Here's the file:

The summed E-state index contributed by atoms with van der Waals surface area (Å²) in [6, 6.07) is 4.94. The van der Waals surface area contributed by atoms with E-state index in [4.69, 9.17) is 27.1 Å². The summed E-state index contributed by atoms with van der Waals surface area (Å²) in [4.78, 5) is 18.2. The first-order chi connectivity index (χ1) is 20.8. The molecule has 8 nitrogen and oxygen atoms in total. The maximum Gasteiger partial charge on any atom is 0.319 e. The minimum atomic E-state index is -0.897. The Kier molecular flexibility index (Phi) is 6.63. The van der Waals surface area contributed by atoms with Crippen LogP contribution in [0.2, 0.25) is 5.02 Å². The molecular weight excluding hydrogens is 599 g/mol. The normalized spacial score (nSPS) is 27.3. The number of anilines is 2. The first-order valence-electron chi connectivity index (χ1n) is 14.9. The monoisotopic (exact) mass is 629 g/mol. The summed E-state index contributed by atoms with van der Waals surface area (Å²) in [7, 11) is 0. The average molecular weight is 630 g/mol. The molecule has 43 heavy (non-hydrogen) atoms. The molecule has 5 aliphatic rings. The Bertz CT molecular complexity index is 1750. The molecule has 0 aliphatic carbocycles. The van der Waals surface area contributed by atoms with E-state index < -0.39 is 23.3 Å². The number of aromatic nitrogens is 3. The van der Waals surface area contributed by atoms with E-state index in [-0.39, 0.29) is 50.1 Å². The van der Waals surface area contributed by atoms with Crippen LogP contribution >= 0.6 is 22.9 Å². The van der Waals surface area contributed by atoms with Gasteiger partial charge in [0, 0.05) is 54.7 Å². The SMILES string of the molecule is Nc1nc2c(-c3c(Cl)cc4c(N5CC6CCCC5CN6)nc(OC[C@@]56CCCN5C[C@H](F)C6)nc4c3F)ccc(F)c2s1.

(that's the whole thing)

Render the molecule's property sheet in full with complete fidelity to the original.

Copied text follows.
The summed E-state index contributed by atoms with van der Waals surface area (Å²) in [6, 6.07) is 4.94. The van der Waals surface area contributed by atoms with E-state index in [4.69, 9.17) is 27.1 Å². The summed E-state index contributed by atoms with van der Waals surface area (Å²) in [4.78, 5) is 18.2. The first-order chi connectivity index (χ1) is 20.8. The molecule has 8 nitrogen and oxygen atoms in total. The maximum Gasteiger partial charge on any atom is 0.319 e. The minimum atomic E-state index is -0.897. The Kier molecular flexibility index (Phi) is 6.63. The van der Waals surface area contributed by atoms with Crippen LogP contribution in [0.2, 0.25) is 5.02 Å². The molecular weight excluding hydrogens is 599 g/mol. The normalized spacial score (nSPS) is 27.3. The number of anilines is 2. The first-order valence-electron chi connectivity index (χ1n) is 14.9. The monoisotopic (exact) mass is 629 g/mol. The summed E-state index contributed by atoms with van der Waals surface area (Å²) in [7, 11) is 0. The average molecular weight is 630 g/mol. The molecule has 43 heavy (non-hydrogen) atoms. The molecule has 5 aliphatic rings. The Bertz CT molecular complexity index is 1750. The molecule has 0 aliphatic carbocycles. The van der Waals surface area contributed by atoms with E-state index < -0.39 is 23.3 Å². The number of aromatic nitrogens is 3. The van der Waals surface area contributed by atoms with E-state index in [-0.39, 0.29) is 50.1 Å². The van der Waals surface area contributed by atoms with Crippen LogP contribution >= 0.6 is 22.9 Å². The van der Waals surface area contributed by atoms with Gasteiger partial charge in [0, 0.05) is 54.7 Å². The SMILES string of the molecule is Nc1nc2c(-c3c(Cl)cc4c(N5CC6CCCC5CN6)nc(OC[C@@]56CCCN5C[C@H](F)C6)nc4c3F)ccc(F)c2s1.